Pakistan’s military and intelligence leadership—the country’s decisive elements—view the United States as a danger to be managed and a resource to be exploited. Its approach to bilateral relations is predicated on three things: The (correct) belief that U.S. interlocutors do not understand the region; the conviction that, eventually, the U.S. will leave Afghanistan; and Pakistan’s need for hegemony over Afghanistan—not only to check India’s strategic moves but, more importantly, to guarantee Pakistan’s internal cohesion.

While Pakistan has been given a pass on its active support for Pashtun terrorists in Afghanistan who have killed and maimed U.S. troops, and has been let off the hook for hiding Osama bin Laden near a military academy, Islamabad does have historical grievances against Washington: Pakistan cooperated with the U.S. during the Russian occupation of Afghanistan, only to watch the Americans walk away once the Russians were gone, leaving ruins, bloody rivalries, and rogue organizations behind on both sides of the Pakistan-Afghanistan border.

Then in 1990 the U.S. froze the delivery of F-16s for which Pakistan already had paid, aircraft Pakistan’s generals saw as essential to keep pace with India’s might. Pakistan’s pursuit of nuclear weapons had alienated Washington and the U.S. Congress.

By the time the Chief of Staff of the U.S. Army sent me to Pakistan in the mid-1990s on a temporary mission, ideological stratification already had gripped Islamabad’s military. The generals, with their Anglo-Indian accents and taste for wretched whiskey, wanted to rebuild bridges, viewing the U.S. as, ultimately, a guarantor against India and an important resource that still could be tapped. But below that generation, a transitional stratum of field-grade officers spoke English less fluently and had no memory of close cooperation during the depths of the Cold War. A third military generation of junior officers spoke English poorly, if at all, often sported Islamist beards, and were far less worldly than their superiors. That last layer of officers provided today’s generals.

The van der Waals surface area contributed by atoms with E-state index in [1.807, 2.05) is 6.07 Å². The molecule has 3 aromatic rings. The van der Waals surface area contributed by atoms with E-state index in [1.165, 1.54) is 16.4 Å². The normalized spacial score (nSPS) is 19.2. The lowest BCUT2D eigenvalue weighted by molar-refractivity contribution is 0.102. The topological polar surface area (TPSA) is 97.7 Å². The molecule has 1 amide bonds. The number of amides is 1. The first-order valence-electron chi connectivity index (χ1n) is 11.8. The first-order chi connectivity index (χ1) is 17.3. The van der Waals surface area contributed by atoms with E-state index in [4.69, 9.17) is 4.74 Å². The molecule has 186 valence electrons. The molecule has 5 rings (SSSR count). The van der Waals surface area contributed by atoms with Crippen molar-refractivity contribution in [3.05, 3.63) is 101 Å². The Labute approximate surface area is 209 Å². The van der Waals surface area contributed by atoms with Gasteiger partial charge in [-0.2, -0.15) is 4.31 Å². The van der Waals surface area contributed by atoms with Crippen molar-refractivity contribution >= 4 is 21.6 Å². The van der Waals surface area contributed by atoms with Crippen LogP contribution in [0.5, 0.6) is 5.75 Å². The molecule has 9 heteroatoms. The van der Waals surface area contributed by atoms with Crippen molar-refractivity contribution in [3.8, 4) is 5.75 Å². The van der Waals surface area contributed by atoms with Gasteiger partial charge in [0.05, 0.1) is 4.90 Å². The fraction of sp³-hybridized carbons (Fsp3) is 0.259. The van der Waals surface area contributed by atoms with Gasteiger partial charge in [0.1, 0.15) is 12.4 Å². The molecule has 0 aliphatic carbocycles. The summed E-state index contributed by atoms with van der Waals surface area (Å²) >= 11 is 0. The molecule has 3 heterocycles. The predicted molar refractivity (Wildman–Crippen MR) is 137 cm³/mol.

Atop all this, the U.S. fundamentally misunderstands Pakistan and its internal challenges. We note the borders on the map and imagine a unified state where none exists. Pakistan is, in fact, a small-scale empire. Core Pakistan consists of the provinces lying largely east of the Indus River, which neatly bisects not only the country north to south, but historically has marked the divide between the civilizations of Central Asia and the Indian sub-continent. That division endures even today.

The east-of-the-Indus provinces, Punjab, Sindh, and Jammu-and-Kashmir, have the population and the power. Nearly everything west of the Indus is, in essence, occupied territory, from Baluchistan through the Northwest Frontier and on to Gilgit. This is the essential fact that we fail to grasp, and it blinds us to Pakistan’s perceived needs and deep agenda. At best, we acknowledge Pakistan’s desire for influence over Afghanistan for strategic depth in a conflict with India, but that’s a secondary factor. From Islamabad’s perspective, control over eastern Afghanistan is crucial to Pakistan’s territorial integrity.